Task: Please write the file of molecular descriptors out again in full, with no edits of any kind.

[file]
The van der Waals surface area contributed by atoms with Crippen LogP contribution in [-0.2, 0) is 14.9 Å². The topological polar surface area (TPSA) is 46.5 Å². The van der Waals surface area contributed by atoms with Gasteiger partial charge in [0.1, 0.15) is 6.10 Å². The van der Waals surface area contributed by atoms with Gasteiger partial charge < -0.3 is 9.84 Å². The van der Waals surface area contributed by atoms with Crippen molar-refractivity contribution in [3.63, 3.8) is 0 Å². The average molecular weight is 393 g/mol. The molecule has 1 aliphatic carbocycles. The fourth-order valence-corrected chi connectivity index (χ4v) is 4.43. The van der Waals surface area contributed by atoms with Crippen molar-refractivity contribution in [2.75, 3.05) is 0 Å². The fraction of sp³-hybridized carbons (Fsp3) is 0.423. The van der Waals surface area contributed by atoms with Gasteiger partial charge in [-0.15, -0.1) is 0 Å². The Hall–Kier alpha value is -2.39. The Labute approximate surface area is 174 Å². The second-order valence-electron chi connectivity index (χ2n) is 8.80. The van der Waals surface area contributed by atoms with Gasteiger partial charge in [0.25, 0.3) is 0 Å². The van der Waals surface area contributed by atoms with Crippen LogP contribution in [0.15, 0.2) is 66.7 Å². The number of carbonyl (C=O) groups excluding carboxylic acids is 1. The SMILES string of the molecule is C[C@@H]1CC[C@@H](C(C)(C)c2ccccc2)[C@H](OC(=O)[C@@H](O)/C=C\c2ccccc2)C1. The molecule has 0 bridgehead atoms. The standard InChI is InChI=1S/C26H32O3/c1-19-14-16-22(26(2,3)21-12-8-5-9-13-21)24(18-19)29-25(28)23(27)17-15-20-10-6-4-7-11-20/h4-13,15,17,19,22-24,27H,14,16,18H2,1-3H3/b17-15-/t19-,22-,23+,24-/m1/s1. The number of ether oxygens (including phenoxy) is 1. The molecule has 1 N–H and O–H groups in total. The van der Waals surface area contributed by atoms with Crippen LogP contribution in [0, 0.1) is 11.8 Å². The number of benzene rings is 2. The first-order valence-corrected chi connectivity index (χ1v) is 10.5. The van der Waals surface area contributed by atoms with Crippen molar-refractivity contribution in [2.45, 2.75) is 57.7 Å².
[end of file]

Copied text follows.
The van der Waals surface area contributed by atoms with Crippen LogP contribution in [-0.2, 0) is 14.9 Å². The topological polar surface area (TPSA) is 46.5 Å². The van der Waals surface area contributed by atoms with Gasteiger partial charge in [0.1, 0.15) is 6.10 Å². The van der Waals surface area contributed by atoms with Gasteiger partial charge < -0.3 is 9.84 Å². The van der Waals surface area contributed by atoms with Crippen molar-refractivity contribution in [3.63, 3.8) is 0 Å². The average molecular weight is 393 g/mol. The molecule has 1 aliphatic carbocycles. The fourth-order valence-corrected chi connectivity index (χ4v) is 4.43. The van der Waals surface area contributed by atoms with Crippen molar-refractivity contribution in [2.75, 3.05) is 0 Å². The fraction of sp³-hybridized carbons (Fsp3) is 0.423. The van der Waals surface area contributed by atoms with Gasteiger partial charge in [-0.15, -0.1) is 0 Å². The Hall–Kier alpha value is -2.39. The Labute approximate surface area is 174 Å². The second-order valence-electron chi connectivity index (χ2n) is 8.80. The van der Waals surface area contributed by atoms with Gasteiger partial charge in [0.25, 0.3) is 0 Å². The van der Waals surface area contributed by atoms with Crippen LogP contribution in [0.15, 0.2) is 66.7 Å². The number of carbonyl (C=O) groups excluding carboxylic acids is 1. The SMILES string of the molecule is C[C@@H]1CC[C@@H](C(C)(C)c2ccccc2)[C@H](OC(=O)[C@@H](O)/C=C\c2ccccc2)C1. The molecule has 0 bridgehead atoms. The standard InChI is InChI=1S/C26H32O3/c1-19-14-16-22(26(2,3)21-12-8-5-9-13-21)24(18-19)29-25(28)23(27)17-15-20-10-6-4-7-11-20/h4-13,15,17,19,22-24,27H,14,16,18H2,1-3H3/b17-15-/t19-,22-,23+,24-/m1/s1. The number of ether oxygens (including phenoxy) is 1. The molecule has 1 N–H and O–H groups in total. The van der Waals surface area contributed by atoms with Crippen LogP contribution in [0, 0.1) is 11.8 Å². The number of benzene rings is 2. The first-order valence-corrected chi connectivity index (χ1v) is 10.5. The van der Waals surface area contributed by atoms with Crippen molar-refractivity contribution in [2.45, 2.75) is 57.7 Å².